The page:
The culminating instrument in multilateral anticorruption activity was – or may yet be -- the UN Convention against Corruption. Why “may yet be?” – because while it adopted FCPA-type principles and indeed went the FCPA one better in requiring member states to assist one another in returning assets looted by corrupt government officials, some of the UN Convention’s goals are more aspirational than mandatory (“shall adopt” too often becomes “shall consider adopting”) and because it lacks an enforcement mechanism: the convention is silent on whether violators should be fined or imprisoned. The significance of the UN treaty lies not so much in what it requires of its members than in the requirement itself, for now, for the first time in history, the international community has agreed to implement at the state level a mechanism to combat official corruption and return ill-gotten gains to the state from which they were looted. Is this or will this become “world law”?; the answer is yes. UN member states are now required to adopt national anticorruption laws and when most if not all have finally complied, the great majority of the world’s nation states will have implemented a multilateral instrument outlawing bribery of foreign government officials, a result which over time may well morph into jus cogens and thus become binding on those few states that did not implement the convention’s requirements.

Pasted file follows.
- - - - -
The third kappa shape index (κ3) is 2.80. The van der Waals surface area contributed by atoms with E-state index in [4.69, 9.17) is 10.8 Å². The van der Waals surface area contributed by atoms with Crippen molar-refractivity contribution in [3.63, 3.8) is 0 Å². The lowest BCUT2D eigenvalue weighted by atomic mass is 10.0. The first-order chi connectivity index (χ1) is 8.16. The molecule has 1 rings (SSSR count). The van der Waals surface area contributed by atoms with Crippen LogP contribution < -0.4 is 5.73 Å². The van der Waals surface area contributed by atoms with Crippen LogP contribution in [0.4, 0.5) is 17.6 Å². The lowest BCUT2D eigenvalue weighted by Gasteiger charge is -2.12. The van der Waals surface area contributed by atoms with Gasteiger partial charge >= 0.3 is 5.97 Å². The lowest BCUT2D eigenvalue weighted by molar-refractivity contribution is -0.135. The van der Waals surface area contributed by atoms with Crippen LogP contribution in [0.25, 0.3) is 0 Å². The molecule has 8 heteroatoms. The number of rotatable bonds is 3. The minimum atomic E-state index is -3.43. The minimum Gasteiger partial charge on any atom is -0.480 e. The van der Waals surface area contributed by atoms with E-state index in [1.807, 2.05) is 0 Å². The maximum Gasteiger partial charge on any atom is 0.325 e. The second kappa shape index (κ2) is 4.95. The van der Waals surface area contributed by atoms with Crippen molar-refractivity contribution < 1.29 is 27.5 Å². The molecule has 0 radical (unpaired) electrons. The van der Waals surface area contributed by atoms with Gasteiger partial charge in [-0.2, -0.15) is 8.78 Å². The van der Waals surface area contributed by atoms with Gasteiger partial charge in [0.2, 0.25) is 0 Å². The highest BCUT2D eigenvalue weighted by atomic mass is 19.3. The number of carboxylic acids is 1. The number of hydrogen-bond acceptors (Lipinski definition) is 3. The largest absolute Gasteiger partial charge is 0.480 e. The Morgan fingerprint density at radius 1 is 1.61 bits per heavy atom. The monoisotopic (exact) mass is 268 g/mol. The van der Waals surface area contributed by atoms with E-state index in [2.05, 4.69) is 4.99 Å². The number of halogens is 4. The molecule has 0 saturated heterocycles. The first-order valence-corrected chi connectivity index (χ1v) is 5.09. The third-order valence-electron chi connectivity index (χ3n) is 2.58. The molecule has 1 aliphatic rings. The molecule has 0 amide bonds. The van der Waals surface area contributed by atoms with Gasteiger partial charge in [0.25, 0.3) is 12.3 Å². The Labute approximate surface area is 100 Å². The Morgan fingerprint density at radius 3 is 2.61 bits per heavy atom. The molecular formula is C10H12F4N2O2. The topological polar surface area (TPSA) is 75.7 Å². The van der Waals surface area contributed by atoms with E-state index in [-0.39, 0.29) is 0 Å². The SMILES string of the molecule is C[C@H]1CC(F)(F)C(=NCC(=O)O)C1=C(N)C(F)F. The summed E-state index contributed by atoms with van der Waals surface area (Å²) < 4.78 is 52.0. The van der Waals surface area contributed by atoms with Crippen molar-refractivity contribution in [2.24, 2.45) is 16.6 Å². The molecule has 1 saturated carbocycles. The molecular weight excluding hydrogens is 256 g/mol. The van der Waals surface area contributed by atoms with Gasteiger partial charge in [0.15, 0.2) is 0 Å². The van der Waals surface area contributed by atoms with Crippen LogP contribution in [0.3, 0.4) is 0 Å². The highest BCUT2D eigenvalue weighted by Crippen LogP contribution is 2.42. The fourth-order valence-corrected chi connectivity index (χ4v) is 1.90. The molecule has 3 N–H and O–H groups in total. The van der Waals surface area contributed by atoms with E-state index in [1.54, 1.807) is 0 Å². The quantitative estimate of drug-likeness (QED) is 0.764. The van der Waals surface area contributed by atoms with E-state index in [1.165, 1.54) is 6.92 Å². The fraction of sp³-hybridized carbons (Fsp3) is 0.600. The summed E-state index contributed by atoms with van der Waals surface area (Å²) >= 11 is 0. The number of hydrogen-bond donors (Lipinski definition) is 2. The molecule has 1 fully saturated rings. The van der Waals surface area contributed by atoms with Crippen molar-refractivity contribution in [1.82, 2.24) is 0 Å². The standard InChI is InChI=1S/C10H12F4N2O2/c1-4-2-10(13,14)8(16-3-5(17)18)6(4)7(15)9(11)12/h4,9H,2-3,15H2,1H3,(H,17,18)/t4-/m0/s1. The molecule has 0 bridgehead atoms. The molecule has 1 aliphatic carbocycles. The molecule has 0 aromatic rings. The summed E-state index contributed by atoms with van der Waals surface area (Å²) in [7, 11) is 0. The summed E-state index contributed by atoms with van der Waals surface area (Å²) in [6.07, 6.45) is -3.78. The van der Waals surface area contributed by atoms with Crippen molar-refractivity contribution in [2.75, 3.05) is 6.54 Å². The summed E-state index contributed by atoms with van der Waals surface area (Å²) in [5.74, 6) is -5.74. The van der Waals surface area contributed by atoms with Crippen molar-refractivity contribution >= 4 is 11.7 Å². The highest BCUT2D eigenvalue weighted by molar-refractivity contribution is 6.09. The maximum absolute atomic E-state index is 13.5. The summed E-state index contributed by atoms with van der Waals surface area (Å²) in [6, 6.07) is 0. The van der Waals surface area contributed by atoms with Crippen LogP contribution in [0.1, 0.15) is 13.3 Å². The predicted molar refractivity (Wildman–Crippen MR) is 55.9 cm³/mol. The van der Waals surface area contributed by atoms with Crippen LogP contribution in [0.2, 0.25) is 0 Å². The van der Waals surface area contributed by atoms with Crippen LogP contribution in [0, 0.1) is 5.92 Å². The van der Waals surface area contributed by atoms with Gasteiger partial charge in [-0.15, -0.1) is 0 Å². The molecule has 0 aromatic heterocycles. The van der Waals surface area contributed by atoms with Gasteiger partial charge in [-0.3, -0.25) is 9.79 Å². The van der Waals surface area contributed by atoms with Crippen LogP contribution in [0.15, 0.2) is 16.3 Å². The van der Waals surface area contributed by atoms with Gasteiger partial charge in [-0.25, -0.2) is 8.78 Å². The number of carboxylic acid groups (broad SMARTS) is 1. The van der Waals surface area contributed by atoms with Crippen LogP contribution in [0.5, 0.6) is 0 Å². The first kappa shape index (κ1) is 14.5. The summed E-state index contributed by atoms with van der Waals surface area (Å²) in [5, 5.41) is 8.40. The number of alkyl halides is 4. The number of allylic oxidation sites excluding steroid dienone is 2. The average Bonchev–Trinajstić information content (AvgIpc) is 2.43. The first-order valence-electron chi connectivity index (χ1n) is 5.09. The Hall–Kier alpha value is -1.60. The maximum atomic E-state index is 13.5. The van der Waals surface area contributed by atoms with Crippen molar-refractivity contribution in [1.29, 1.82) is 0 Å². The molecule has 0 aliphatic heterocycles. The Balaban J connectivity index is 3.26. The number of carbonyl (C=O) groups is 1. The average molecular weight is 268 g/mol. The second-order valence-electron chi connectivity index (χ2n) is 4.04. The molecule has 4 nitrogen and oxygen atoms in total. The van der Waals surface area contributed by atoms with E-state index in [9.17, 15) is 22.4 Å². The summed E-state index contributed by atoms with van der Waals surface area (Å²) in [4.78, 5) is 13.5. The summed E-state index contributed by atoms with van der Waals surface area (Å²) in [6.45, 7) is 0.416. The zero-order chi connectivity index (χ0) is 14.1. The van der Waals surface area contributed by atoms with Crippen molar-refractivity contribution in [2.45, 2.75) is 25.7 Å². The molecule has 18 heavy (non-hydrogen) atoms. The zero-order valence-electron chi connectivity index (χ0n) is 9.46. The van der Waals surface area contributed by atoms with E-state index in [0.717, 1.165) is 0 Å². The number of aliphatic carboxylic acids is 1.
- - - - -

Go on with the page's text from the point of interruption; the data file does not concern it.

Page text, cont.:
Should you have issues pertaining to anticorruption laws you should contact the lawyer and law firm identified with the response from the particular country. You may also contact Maria de Sá Nogueira, the Chief Administrative Officer of LEGALINK (firstname.lastname@example.org) who will be happy to put you in touch with the approriate LEGALINK member.